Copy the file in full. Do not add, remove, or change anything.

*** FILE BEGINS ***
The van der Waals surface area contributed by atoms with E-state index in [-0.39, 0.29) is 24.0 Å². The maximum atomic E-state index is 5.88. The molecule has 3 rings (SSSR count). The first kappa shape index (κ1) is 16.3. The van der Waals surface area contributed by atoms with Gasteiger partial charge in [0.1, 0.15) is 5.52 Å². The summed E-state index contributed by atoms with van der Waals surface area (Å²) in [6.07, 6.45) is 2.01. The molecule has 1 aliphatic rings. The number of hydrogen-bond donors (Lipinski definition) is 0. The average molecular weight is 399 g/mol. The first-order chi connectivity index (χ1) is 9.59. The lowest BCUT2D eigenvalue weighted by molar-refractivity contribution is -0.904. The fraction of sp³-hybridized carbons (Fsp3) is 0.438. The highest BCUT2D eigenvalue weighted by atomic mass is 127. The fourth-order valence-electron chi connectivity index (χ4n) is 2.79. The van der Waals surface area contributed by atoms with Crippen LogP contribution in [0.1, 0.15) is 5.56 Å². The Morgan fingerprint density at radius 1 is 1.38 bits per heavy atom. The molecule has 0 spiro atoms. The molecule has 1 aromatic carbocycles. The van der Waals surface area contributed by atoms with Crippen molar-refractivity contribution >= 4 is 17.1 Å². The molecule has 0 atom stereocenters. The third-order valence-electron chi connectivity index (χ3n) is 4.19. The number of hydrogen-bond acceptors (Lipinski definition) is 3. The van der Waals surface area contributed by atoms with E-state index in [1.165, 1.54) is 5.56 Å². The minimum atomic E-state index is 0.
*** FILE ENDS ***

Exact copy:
The van der Waals surface area contributed by atoms with E-state index in [-0.39, 0.29) is 24.0 Å². The maximum atomic E-state index is 5.88. The molecule has 3 rings (SSSR count). The first kappa shape index (κ1) is 16.3. The van der Waals surface area contributed by atoms with Gasteiger partial charge in [0.1, 0.15) is 5.52 Å². The summed E-state index contributed by atoms with van der Waals surface area (Å²) in [6.07, 6.45) is 2.01. The molecule has 1 aliphatic rings. The number of hydrogen-bond donors (Lipinski definition) is 0. The average molecular weight is 399 g/mol. The first-order chi connectivity index (χ1) is 9.59. The lowest BCUT2D eigenvalue weighted by molar-refractivity contribution is -0.904. The fraction of sp³-hybridized carbons (Fsp3) is 0.438. The highest BCUT2D eigenvalue weighted by atomic mass is 127. The fourth-order valence-electron chi connectivity index (χ4n) is 2.79. The van der Waals surface area contributed by atoms with Crippen LogP contribution in [0.1, 0.15) is 5.56 Å². The Morgan fingerprint density at radius 1 is 1.38 bits per heavy atom. The molecule has 0 spiro atoms. The molecule has 1 aromatic carbocycles. The van der Waals surface area contributed by atoms with Crippen molar-refractivity contribution >= 4 is 17.1 Å². The molecule has 0 atom stereocenters. The third-order valence-electron chi connectivity index (χ3n) is 4.19. The number of hydrogen-bond acceptors (Lipinski definition) is 3. The van der Waals surface area contributed by atoms with E-state index in [1.165, 1.54) is 5.56 Å². The minimum atomic E-state index is 0.